Thursday, September 29, 2011
Tuesday, September 27, 2011
I credit two people with reviving my flagging interest in comic books in the late 1990s. The first was Stuart Immonen, whose beautiful pencil work on DC’s Superbooks was unlike anything I’d ever seen in my four colour funnies.
The other was Scottish author Grant Morrison, a seemingly semi-deranged and drug addled writer, whose unconventional style helped me to get over the hump when it came to looking at comic books as something more than just childish pursuits.
Of the two it’s really only Grant I read now, having failed to follow Stuart in his jump over to Marvel. But the man who has written WE3, THE INVISIBLES, THE FILTH, ANIMAL MAN and so many other seminal works of comic bookery has never failed to challenge my expectations of what the medium is capable of delivering.
SUPERGODS is one part historical overview of modern comic books, one part analysis and one part autobiography.
Starting with a detailed breakdown of ACTION COMICS #1 and an exploration of Superman, perhaps the most recognizable character in comic books, Morrison brings you through modern comics early history right to the present day, interjecting his own interactions with the medium and how they’ve come to influence his work.
Morrison’s insight into some of these characters is as unique as his writing. Incredibly cerebral, his analysis can sometimes border on the incomprehensible as he vanishes down literary rabbit holes in search of truth and understanding.
When he’s not examining comic book characters Morrison is delving into the varied cast of creators who’ve populated the field in recent years and the impact they’ve had on shaping the industry. It’s fascinating to get Morrison’s take on some of these individuals. While I had a passing knowledge of the contributions of most of them there was definitely one or two who I’d previously discounted.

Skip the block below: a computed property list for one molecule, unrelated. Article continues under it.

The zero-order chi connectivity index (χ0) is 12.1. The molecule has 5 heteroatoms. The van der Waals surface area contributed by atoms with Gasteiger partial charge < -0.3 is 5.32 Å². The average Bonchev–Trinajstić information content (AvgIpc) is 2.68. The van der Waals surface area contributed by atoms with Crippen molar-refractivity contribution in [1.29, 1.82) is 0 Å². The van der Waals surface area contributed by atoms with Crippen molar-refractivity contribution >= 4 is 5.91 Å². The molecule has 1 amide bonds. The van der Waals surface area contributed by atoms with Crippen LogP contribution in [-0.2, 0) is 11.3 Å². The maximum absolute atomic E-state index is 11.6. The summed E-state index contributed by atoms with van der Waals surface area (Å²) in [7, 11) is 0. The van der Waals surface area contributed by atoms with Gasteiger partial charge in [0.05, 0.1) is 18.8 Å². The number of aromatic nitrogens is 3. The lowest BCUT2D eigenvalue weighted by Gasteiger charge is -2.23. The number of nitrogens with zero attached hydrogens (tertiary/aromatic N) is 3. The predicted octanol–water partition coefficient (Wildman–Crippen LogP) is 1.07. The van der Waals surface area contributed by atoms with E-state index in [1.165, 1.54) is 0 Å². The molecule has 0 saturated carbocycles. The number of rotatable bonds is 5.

And that’s what I love so much about this book, how it adds new layers and new interpretations to old material, including Morrison’s own work. Themes and ideas previously discussed over beer with friends are now explicitly outlined on these pages. Morrison’s interweave of personal experience and creative genius are laid bare for fans of the author and his work to sort through and analyze.
Suddenly I found myself seeing Morrison’s output in a new light. And, on more than one occasion I found myself putting SUPERGODS aside in order to dive into my longboxes and pick up something he’d done earlier and reread it with fresh eyes.
(Which was a really illuminating experience until I got caught reading THE INVISIBLES again. Rereading that epic is usually enough to cause my brain to retreat screaming in terror. I have a sneaking suspicion that THE INVISIBLES only really makes absolute sense if you read it while high.)
Finishing SUPERGODS gave me the sort of mini creative buzz that I only get when I find myself reading\watching something truly spectacular. The excitement and energy Morrison holds for comic books and creativity in general seemed to literally bleed through the page and infect me.